The Sao Paulo Football Museum was conceived to be a sequence of ludic experiences, all of them relating sports and Brazilian life during 20th century. The pillars on which the project was thought – architecture, content and museography – were integrated in order to make the visitors notice three concepts that give the tour a direction: emotion, history, fun.
Right in the entrance area there is a big hall baptized as Great Area that hosts the public in a visiting room for Brazilian football containing amplified reproductions from distinct objects that have materialized Brazilian passion for sport: banners, flags, bottom games, posts, locksmith and numerous souvenirs.
Over one hundred years ago, (imagine that!) a lot of people criticized football, which was just beginning in Brazil. They said that there was no future in a sport practiced using your feet, despite the name of the game (foot-ball, ‘foot on the ball’). The feet, whose demonstration of talent can usually be seen in the match, in the end lead to a beautiful exhibition of Brazilian creativity and passion, from the smallest fields to stadiums the world over.
There are 25 of them, but there may as well be 50 or 100, as many have created the football-art that is practiced in Brazil. Gods or heroes, idols of many generations, they can also be seen as angels whose wings transport them through space to the cathedral where their inventiveness, the poetry and the magic of the game is worshiped. They are truly baroque angels!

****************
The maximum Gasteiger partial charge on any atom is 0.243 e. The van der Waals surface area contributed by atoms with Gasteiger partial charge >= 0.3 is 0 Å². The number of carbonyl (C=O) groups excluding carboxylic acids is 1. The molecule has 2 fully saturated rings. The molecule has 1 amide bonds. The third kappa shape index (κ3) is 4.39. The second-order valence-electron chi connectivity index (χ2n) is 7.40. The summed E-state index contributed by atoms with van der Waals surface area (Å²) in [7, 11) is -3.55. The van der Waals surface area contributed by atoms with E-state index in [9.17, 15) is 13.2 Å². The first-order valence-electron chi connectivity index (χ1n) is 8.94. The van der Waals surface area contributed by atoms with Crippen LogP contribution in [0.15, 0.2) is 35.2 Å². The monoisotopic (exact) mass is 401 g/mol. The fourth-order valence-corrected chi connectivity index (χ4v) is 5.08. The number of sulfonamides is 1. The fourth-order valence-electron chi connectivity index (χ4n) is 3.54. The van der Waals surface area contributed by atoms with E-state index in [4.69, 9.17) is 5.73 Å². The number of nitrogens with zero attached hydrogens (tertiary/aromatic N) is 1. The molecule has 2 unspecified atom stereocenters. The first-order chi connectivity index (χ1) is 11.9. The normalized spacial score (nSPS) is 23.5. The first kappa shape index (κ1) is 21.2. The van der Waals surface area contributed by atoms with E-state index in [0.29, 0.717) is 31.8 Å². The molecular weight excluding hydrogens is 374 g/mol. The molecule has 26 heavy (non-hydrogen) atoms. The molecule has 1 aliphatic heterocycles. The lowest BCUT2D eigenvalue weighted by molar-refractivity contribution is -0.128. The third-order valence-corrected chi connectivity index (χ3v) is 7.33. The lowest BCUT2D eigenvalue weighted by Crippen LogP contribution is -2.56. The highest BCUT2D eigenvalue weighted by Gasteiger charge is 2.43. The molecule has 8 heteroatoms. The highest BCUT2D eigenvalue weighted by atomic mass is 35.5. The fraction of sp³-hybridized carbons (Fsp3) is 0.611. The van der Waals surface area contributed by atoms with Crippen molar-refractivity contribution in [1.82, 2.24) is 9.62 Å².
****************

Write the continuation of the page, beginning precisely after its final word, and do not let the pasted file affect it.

Look straight ahead and you will see a large scenic structure (a fantastic, gigantic, blue ship). Get in and participate. You will see and hear dozens of professionals from the sport who have chosen “The goal of my life.” Will one of them be your favorite goal? In addition to interviews, you will also get to see the most important goals in the history of Brazilian football again.
Which goal do you want to hear? One narrated by Ary Barroso in the 1940s or by Osmar Santos four decades later? Enter and choose your favorite announcer by name or by the year when the goal took place, and take part in an homage to the radio, the system that helped to bring Brazil and the hearts of the fans together.
To celebrate means to uplift, to elevate, to make sublime. This is your area, the area of the fan-player who seeks to bring together and unite, through a collective experience, the feelings that make his or her love of the game run strong. A surprising environment, at the core of Pacaembu (SP) stadium, shows the pillars that support the bleachers, which were firmly planted in the ground when the stadium was built.
Here you will find the story, starting with Charles Miller, of how football came to Brazil at the end of the 19th century, leading up to the early times, when the sport became professional and black and mixed race athletes began to be accepted in the 1930s. The greatest player during this period was Arthur Friedenreich, the son of a Brazilian woman and a German father.
Ever since the 1922 Modern Art Week, Brazil has been creating its own heroes, authentic interpreters of the ethnic fusion of the country, expressed through art, literature and music. And the star footballer also became a national hero. In the 1930s, football became a cultural phenomenon. Alongside Villa-Lobos, Drummond and Portinari stand Leônidas da Silva and Domingos da Guia. This was the era of radio, of idols and the masses. The face of Brazil emerged through music and football. Football tells us about ourselves, lives within us, becomes part of our common history. All this is shown in a remarkable installation where moving trihedrons display 20 heroes, and the life of the period in a 10 minute film. The biographies of the artists are projected onto the front wall.